The present invention will be fully illustrated by the following examples which are not limitative:

Example 1.5 kg. (5 moles) of a poly(oxypropylene} glycol of a molecular weight of 1,000 was heated to 50 C., then there was added thereto 2.5 kg. (10 moles) of melted diphenylmethane-4,4-diisocyanate. The reaction mixture thus formed was stirred at C., for 1.5 hours in dry air to form an isocyanate-terminated prepolymer containing 5.30% of free isocyanate groups. After cooling to 30 C., 11.2 kg. of N,N-dimethylformamide was added to the reaction mixture to form a homogeneous solution. The solution was further cooled to 22 C., and, with cooling externally with water, to the solution was added, over a period of 10 minutes, a solution of 250 g. (4.2 moles) of ethylenediamine and 39 g. (0.3 mol) of di-n-butylamine in 3.0 kg. of N,N-dimethylformamide, with stirring. To the solution was then added 8 kg. of additional N,N-dimethylformamide to form a solution of a viscosity at 30 C., of 11,000 cps. containing 25% of the so formed polypropylene ether polyurea elastomer.

To separate portions of the solution there were added various finely divided solid materials, as listed in the following table, by means of a turbine-type mixer of 1,200 rpm. After de-aeration under reduced pressure, the solutions were separately cast on a plate glass to form a coating layer of 1.2 mm. thickness. The so called plate glass was immediately soaked in a lot of water at 35 C., to effect coagulation of the coating layer. After 5 minutes, the plate glass bearing the coating layer was withdrawn from the water bath and then soaked in a warm water at 65 C., for the periods of time as indicated in the following table, to extract residual solvent. The coating layer was then stripped off from the plate glass, squeezed by passing it 8 times between squeeze rollers under a linear pressure of 3 kg./cm., and dried at C., in a circulating air dryer.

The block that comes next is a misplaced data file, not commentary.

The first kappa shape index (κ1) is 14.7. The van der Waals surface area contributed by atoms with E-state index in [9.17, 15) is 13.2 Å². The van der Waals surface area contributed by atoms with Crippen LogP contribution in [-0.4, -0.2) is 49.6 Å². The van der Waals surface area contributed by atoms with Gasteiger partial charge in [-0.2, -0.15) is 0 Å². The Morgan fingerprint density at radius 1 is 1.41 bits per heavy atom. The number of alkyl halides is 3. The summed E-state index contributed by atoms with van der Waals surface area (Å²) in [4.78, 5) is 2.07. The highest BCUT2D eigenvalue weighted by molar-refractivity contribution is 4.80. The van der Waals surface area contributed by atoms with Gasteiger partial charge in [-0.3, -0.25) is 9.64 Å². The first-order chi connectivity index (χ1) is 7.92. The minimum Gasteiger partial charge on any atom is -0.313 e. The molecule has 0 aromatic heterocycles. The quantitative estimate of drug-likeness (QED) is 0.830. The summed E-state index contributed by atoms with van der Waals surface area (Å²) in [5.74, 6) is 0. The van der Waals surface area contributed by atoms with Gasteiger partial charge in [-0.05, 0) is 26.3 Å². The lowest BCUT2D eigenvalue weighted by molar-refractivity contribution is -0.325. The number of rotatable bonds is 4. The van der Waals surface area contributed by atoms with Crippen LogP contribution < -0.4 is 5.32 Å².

The results are summarized in the following table in the polymer solution from about 5 to about 70% by (Table 1): weight, based on the weight of the polymer 1n said TABLE 1 Particle Time DMF Moisture SlZeS, Added Condition of required for permeperme- Fincly divided solid materials microns amount surface 3 washing 3 ability ability 5 Deiormed 5 0. 5X10- 350 1.0 2 Slightly deformed t1 1 1X10- 415 1. 0 5 Unchanged 7 40 6 10 400 0. 04 3O Slightly deformed-.- 7 90 1X1()- 370 30-200 30 do 7 10 9X10- 720 N OTESI 1 Parts by Weight per 100 parts by weight of polymer.

2 Conditions of surface indicate the degree of deioimation of a coagulated film after soaking in warm water at 60 0., for 10 minutes and ghl renl passing between squeeze rollers under a linear pressure of g. cm.

3 Time required for washing indicates the soaking time in warm Water at 65 0., for a coagulated film for substantially complete elimination or extraction of residual solvent from the coagulated film to make it capable of being dried Without any trouble.